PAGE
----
As Janis Joplin famously sang, "Freedom is just another word for nothing left to lose." Who knew that poor Janis was singing the same song unwittingly sung today by conservative politicians attacking universal health care? Critics of the dreaded health-care reform think Americans will be robbed of their freedom if the legislation isn't overturned, either by themselves or the U.S. Supreme Court.
Well, totalitarian nations are not oppressive because they take care of the sick. If memory serves, they just throw people into a jail cell and let them get sick.
The critics further believe that the Constitution, a document ordained and established, among other purposes, in order to "promote the general welfare," as its preamble says, would be violated if the general welfare were promoted by means of universal health insurance.
How puzzling it all is. While I am not a lawyer -- and thank goodness; my old mother suffered enough -- it seems to me that it wouldn't be the worst affront to freedom if someone who had no ability to get health insurance were to be covered thanks to a well-intentioned law.
Why, this could even appeal to conservatives who believe America is a "Christian nation." They might logically support it in the spirit of the Gospels and their examples of healing the sick and binding up wounds. But, no, apparently only the Bad Samaritan exists in their Bibles.
Ironically, the most controversial piece of health-care reform -- the individual mandate -- was hatched by conservative thinkers. It is now deemed socialism on the theory that everything President Barack Obama does is socialism because conservatives long ago decided he is a socialist. Socialism is as Obama does. The only hope for them is that Obama Derangement Syndrome is covered under the new law.
So it is timely and fortunate that the nine justices of the Supreme Court convened this week to consider all the arguments, holding the Constitution and the law up to the candlelight to search for hidden defects. Americans do need at this hour completely unbiased, sage jurist-scholars who have put aside all pre-existing legal theories.
Instead, we will have to make do with the justices currently on the bench -- the majority of them handpicked by presidents in the hope of weighting decisions to favor certain extreme political views.
Gosh, how will Justice Clarence Thomas vote? A curious nation holds its breath. As for me, I am sure he will completely disregard the fact that his wife is a supporter of the Tea Party movement (motto: "We have our health care and to heck with everyone else").
But in the unlikely event that the court approves of the law by reading the Commerce Clause and understanding that health care is indeed a huge business with its effects crossing state lines -- the first thing medical staff do to patients in the doctor's office is examine their wallets -- freedom will still be alive and well in these United States.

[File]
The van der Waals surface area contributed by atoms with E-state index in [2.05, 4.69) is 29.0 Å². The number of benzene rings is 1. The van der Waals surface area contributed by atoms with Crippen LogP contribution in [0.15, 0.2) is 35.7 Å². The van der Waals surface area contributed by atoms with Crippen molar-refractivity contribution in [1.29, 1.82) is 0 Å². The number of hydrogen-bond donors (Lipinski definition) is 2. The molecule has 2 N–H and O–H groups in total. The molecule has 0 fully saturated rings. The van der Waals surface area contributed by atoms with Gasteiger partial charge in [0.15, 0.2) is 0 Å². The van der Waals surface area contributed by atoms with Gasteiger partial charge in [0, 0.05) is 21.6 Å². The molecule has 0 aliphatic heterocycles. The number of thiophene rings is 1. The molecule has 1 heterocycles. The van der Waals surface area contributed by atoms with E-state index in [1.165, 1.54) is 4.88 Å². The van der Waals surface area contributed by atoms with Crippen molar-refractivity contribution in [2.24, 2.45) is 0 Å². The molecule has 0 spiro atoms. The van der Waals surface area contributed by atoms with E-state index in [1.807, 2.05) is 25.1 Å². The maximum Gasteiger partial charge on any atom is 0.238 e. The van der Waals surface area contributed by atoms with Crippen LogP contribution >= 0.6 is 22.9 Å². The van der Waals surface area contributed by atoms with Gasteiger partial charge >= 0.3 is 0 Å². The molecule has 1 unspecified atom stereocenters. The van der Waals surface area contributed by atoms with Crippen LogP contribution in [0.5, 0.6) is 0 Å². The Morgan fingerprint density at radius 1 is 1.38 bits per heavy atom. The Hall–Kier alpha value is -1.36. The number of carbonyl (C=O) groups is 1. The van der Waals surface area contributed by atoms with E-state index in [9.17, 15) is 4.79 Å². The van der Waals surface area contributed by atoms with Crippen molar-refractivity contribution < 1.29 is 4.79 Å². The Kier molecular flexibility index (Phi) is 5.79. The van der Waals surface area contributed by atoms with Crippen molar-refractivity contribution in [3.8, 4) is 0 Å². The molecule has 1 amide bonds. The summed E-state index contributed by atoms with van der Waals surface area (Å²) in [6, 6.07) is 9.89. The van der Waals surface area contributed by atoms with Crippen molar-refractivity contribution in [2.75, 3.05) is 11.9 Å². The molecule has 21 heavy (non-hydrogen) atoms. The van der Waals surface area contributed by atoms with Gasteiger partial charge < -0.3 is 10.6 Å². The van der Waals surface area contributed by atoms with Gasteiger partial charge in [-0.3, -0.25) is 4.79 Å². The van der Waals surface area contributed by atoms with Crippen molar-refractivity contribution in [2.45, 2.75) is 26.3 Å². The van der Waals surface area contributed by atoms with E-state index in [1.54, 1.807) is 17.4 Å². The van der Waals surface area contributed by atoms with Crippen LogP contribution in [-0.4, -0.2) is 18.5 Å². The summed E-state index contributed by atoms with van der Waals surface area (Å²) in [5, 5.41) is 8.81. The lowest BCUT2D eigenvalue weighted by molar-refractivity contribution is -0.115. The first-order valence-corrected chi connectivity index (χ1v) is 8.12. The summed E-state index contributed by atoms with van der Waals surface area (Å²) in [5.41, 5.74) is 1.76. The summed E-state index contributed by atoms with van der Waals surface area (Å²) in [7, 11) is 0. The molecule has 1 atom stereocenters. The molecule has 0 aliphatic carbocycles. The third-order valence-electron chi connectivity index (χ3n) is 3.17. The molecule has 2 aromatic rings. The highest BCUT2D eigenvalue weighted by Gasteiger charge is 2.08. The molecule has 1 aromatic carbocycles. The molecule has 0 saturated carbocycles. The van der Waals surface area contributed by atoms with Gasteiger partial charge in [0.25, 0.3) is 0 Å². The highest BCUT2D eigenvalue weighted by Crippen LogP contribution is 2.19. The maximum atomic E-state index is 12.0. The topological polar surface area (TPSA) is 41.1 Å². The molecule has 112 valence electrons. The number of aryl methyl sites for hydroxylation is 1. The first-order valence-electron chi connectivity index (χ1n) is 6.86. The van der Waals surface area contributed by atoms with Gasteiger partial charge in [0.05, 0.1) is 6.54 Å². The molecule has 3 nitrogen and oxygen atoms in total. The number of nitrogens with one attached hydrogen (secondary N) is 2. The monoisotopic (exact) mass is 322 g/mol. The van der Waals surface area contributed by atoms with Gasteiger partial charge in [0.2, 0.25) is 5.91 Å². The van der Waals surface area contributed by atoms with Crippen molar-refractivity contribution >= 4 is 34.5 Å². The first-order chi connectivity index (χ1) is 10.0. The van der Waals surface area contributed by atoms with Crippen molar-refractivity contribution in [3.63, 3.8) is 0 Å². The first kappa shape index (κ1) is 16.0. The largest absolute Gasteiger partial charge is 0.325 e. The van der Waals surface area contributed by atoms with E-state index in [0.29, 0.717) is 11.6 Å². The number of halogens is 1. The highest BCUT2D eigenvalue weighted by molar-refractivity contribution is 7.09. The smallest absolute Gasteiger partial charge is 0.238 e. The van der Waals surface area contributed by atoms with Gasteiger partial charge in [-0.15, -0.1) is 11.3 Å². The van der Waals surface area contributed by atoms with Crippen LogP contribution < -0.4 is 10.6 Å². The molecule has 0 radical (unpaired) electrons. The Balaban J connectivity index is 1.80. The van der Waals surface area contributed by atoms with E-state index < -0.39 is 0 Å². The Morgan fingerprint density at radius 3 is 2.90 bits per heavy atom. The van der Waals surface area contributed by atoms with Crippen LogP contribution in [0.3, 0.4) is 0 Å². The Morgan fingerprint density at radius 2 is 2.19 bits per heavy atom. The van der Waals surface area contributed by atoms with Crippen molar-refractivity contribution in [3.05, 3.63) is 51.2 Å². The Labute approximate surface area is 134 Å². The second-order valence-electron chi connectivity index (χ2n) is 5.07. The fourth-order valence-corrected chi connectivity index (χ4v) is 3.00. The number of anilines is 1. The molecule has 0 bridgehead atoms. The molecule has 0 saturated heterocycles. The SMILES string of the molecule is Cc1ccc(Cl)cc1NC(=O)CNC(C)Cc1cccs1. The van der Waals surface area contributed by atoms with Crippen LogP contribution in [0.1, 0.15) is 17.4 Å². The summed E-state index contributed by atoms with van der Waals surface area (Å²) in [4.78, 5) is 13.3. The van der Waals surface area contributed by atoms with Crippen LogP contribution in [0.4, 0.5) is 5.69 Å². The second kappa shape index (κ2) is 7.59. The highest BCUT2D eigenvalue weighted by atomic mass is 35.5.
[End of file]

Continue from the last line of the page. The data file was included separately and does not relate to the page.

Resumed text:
And, no, the government won't be able to legislate the universal eating of broccoli or the driving of hybrid cars because they are just ridiculous examples thought up by right-wingers to frighten gullible people into rejecting the new law. This fear-mongering suggests that Americans have become so stupid that making sensible distinctions is no longer possible.
Granted, that may be partly true -- witness how "freedom" and "liberty" are the most abused words in America. Conservative politicians in particular are masters of cloaking everything they do as acts of protecting or encouraging freedom. But usually their sense of freedom is highly restrictive. Their freedom may not be your freedom.
When they seek to cut regulations and red tape, they encourage the freedom of big companies to do as they will, but this is not necessarily the freedom of ordinary people to breathe fresh air or to have clean water.
And now the old freedom drum beats again to drive away universal health coverage, the absence of which can make any person unfree, a mere slave to circumstance, receiving care in a crisis that is usually too little, too late and paid by the premiums of everyone else.
They would have us go back to the good old bad days, with millions permanently uninsured, with existing preconditions sentencing many to death, with hopeless families going bankrupt paying for unexpected medical expenses, with premiums always soaring, with freedom just another word for nothing left to lose.
If there's to be no comfort in the Constitution, pass the Southern Comfort, Janis' favorite. It will be the only comfort for millions.
Reg Henry is a columnist for the Pittsburgh Post-Gazette. E-mail firstname.lastname@example.org.